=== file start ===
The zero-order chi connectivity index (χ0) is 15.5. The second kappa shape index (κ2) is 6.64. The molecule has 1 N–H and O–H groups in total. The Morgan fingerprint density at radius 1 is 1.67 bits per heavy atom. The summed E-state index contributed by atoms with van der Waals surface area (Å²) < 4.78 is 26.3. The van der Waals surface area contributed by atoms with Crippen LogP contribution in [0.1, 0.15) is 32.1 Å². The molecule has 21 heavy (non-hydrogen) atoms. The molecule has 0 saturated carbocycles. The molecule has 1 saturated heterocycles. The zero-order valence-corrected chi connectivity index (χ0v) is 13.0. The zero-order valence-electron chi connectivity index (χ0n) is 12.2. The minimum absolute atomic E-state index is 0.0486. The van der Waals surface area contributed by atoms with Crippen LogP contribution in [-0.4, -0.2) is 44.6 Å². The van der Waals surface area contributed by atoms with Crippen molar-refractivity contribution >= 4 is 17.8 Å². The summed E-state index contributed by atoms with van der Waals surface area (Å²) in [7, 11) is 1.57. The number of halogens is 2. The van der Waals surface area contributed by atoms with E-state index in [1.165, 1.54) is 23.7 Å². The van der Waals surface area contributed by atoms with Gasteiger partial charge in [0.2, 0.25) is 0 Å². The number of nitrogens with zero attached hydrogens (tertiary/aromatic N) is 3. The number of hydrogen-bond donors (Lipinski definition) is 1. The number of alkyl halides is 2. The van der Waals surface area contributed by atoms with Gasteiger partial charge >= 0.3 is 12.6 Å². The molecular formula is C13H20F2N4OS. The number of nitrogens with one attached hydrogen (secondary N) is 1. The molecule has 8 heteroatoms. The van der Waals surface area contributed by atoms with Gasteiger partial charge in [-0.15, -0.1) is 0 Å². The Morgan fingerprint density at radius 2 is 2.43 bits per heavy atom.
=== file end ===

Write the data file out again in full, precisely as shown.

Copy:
The zero-order chi connectivity index (χ0) is 15.5. The second kappa shape index (κ2) is 6.64. The molecule has 1 N–H and O–H groups in total. The Morgan fingerprint density at radius 1 is 1.67 bits per heavy atom. The summed E-state index contributed by atoms with van der Waals surface area (Å²) < 4.78 is 26.3. The van der Waals surface area contributed by atoms with Crippen LogP contribution in [0.1, 0.15) is 32.1 Å². The molecule has 21 heavy (non-hydrogen) atoms. The molecule has 0 saturated carbocycles. The molecule has 1 saturated heterocycles. The zero-order valence-corrected chi connectivity index (χ0v) is 13.0. The zero-order valence-electron chi connectivity index (χ0n) is 12.2. The minimum absolute atomic E-state index is 0.0486. The van der Waals surface area contributed by atoms with Crippen LogP contribution in [-0.4, -0.2) is 44.6 Å². The van der Waals surface area contributed by atoms with Crippen molar-refractivity contribution >= 4 is 17.8 Å². The summed E-state index contributed by atoms with van der Waals surface area (Å²) in [7, 11) is 1.57. The number of halogens is 2. The van der Waals surface area contributed by atoms with E-state index in [1.165, 1.54) is 23.7 Å². The van der Waals surface area contributed by atoms with Gasteiger partial charge in [0.2, 0.25) is 0 Å². The number of nitrogens with zero attached hydrogens (tertiary/aromatic N) is 3. The number of hydrogen-bond donors (Lipinski definition) is 1. The number of alkyl halides is 2. The van der Waals surface area contributed by atoms with Gasteiger partial charge >= 0.3 is 12.6 Å². The molecular formula is C13H20F2N4OS. The number of nitrogens with one attached hydrogen (secondary N) is 1. The molecule has 8 heteroatoms. The van der Waals surface area contributed by atoms with Gasteiger partial charge in [-0.15, -0.1) is 0 Å². The Morgan fingerprint density at radius 2 is 2.43 bits per heavy atom.